Potato Power: Teacher's Guide

Introduction

In this activity, you will learn how to build a battery from potatoes. Along the way, you will answer the following questions:

  1. How does a battery work?
  2. What is current?
  3. What is voltage?
  4. What happens when you put two batteries in series?
  5. What happens when you put two batteries in parallel?

You will then use what you have learned to design a potato battery to light two LEDs (Light Emitting Diodes). I will tell you now, the two LEDs need 1.6 volts and 2 milliamps. What does that mean?! You will find out...

Background

The battery was invented around 1800 by Alessandro Volta in Italy. It has become an indispensable part of modern life. Wherever you look, you’ll find devices that use batteries.

Why are batteries so useful? Because they convert chemical energy into electrical energy. You can use this electrical energy to light a flashlight, to start a car, or to listen to your favorite music.

You can make a simple battery by placing a zinc strip and a copper strip in an acid. At the zinc strip, the acid dissolves the zinc freeing electrons. At the copper strip, the acid uses those electrons to form hydrogen gas. Because the zinc strip frees electrons and the copper strip uses electrons, if you put a wire between the two strips, then electrons will flow from the zinc to the copper. This is electrical energy.



Pre-Activity

Done before the class as an introduction to batteries and the chemical reactions going on.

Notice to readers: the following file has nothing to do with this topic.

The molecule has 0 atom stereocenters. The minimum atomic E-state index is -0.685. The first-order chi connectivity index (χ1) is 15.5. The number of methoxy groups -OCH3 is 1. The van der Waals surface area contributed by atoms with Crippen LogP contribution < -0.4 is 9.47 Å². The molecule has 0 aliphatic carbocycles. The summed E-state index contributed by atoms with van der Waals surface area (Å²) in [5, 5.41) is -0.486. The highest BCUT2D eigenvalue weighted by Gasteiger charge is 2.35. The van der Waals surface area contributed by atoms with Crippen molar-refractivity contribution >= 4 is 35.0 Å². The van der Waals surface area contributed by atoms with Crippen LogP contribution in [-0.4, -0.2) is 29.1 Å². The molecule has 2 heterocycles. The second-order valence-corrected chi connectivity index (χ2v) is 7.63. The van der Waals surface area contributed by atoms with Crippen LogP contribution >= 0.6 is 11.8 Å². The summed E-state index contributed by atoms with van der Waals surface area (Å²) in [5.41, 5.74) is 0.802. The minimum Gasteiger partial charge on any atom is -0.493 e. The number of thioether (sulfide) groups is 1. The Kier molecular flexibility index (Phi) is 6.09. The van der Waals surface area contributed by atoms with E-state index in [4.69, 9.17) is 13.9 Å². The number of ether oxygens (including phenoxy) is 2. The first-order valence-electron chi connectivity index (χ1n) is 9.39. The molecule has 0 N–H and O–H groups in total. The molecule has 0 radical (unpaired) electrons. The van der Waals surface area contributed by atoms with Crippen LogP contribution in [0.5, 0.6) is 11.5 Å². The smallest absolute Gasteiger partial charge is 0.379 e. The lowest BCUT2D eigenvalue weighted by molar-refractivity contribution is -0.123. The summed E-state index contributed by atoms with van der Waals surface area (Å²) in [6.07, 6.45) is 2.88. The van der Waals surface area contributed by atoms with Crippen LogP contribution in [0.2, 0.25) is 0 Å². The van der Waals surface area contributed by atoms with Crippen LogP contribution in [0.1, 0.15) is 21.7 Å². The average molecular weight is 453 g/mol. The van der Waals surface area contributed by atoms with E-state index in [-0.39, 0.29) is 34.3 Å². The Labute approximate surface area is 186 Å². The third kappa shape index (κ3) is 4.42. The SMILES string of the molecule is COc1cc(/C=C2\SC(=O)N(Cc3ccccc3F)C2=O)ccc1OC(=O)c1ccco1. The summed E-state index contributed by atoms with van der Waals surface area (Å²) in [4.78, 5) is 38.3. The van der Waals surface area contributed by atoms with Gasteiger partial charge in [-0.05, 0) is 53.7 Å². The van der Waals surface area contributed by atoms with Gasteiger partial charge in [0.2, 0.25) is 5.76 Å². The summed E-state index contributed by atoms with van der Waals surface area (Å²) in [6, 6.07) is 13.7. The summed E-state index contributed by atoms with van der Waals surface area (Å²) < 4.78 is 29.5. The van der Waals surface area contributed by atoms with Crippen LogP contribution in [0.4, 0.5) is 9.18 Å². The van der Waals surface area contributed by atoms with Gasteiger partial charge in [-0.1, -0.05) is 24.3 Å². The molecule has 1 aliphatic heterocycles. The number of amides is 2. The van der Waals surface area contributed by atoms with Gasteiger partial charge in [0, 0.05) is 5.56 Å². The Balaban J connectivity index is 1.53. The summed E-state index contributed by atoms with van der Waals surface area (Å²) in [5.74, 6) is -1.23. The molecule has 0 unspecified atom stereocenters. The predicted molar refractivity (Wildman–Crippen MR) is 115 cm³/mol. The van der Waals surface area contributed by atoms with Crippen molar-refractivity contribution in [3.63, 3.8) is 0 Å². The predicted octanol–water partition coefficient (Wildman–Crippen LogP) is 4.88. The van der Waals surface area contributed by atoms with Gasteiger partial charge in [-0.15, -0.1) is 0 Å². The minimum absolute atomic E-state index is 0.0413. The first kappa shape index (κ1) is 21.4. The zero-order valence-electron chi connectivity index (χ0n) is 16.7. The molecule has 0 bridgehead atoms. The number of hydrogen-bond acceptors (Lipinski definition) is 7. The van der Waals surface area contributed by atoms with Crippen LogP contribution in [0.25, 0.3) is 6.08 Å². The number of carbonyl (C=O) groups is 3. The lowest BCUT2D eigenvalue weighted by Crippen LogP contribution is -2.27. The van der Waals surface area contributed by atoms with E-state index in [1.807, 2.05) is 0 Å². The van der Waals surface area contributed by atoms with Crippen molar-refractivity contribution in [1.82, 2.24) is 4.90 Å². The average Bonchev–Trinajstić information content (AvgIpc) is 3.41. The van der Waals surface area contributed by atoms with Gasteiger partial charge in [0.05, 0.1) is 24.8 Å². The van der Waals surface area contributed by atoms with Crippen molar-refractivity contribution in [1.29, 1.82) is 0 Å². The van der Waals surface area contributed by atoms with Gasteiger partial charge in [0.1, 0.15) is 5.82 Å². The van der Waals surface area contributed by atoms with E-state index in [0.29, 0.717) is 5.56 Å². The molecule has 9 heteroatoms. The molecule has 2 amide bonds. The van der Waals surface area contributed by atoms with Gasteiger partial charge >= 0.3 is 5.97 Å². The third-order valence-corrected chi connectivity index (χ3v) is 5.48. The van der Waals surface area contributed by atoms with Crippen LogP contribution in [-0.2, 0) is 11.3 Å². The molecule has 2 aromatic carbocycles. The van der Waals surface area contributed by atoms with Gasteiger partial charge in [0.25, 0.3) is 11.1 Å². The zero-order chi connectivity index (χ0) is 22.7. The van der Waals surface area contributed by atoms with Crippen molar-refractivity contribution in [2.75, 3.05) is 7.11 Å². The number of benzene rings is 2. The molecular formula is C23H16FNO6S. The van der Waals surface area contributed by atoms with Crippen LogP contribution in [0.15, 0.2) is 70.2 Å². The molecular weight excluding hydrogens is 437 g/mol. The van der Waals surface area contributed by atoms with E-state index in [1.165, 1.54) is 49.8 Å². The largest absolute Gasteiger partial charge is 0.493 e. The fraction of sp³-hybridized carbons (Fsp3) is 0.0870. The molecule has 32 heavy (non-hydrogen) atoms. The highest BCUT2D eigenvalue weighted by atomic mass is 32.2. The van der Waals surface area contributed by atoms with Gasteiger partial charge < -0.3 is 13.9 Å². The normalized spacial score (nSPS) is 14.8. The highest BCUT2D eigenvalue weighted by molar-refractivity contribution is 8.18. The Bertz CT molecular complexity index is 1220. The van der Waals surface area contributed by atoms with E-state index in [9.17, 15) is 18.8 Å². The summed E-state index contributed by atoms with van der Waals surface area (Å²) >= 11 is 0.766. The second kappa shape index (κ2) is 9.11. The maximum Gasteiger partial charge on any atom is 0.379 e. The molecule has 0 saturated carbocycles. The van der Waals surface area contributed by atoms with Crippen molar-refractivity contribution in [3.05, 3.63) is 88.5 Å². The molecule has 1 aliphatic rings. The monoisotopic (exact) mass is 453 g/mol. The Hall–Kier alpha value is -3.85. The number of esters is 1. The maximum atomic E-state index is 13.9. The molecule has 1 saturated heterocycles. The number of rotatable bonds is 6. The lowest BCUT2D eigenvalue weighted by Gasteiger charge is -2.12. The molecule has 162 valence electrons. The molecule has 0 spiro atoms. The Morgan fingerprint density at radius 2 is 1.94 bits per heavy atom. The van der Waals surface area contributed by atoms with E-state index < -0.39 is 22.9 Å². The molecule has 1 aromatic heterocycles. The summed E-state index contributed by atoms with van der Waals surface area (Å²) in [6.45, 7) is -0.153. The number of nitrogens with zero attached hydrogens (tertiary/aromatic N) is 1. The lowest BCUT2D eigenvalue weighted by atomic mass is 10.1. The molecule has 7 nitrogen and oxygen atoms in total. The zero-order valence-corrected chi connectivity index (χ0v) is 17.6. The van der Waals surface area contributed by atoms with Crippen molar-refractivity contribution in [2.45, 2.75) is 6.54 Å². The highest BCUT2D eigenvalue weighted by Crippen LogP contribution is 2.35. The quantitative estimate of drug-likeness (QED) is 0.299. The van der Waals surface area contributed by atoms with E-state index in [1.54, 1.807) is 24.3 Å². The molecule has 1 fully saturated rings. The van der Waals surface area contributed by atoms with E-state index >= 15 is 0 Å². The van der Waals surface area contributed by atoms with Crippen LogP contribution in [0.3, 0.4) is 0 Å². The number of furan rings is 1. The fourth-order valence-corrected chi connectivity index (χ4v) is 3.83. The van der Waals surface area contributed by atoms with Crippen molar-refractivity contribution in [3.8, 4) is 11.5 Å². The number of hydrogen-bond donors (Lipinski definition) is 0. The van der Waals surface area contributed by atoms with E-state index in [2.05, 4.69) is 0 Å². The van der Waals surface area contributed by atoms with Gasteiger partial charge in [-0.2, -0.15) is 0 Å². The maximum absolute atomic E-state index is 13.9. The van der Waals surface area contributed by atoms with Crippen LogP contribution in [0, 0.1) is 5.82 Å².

Need two 500 mL beakers, vinegar, 2 copper strips, 2 zinc strips, and low current LED. Hook up the beakers and strips as 2 batteries in series and attach the LED. Half fill the beakers with water. Show that the LED is dimly lit. Add vinegar, representing free protons, to the beakers and show that the LED is now brightly lit.

Materials

Simple Potato Battery

  1. Select two different metal strips and one potato.
  2. Carefully place the metal strips into the potato.

Congratulations! You have just made a battery! Simple, yes? Now you will learn about your battery.

At this point, you may be wondering, What is the acid in the potato? What is causing a chemical reaction? The explanation is:
1. the potato has a mild phosphoric acid content H3PO4
2. reduction at Cu (copper) electrode:
2H+ + 2e- -> H2 gas
3. oxidation at Zn (zinc) electrode:
Zn -> Zn++ + 2e-

The H3PO4 acid puts the hydrogen ions in solution.

So basically, the phosphoric acid in the potato acts like the acetic acid (vinegar) that we used in the pre-activity.

Voltage

  1. Set the meter to "DC Volts" and make sure the probes are plugged into the correct jacks. Also make sure that the scale is correct. All multimeters are different, but there should be a low scale, something like 2V, or 6V.
  2. Attach wires from the meter's probes to the metal strips.
  3. What does the meter read? (enter on the worksheet)

Remember that in a battery, one metal strip is becoming positive and the other negative. Voltage is a measure of this charge difference. It is measured in units called "volts", named after the inventor of the battery.

Voltage is a lot like a hill. A hill is due to a height difference. Voltage is due to a charge difference. Say you roll a ball down a hill. The higher the hill, the faster the ball will go. A ball rolling down a high hill has more energy than a ball rolling down a low hill. In the same way, an electron going across a large voltage has more energy than an electron going across a small voltage.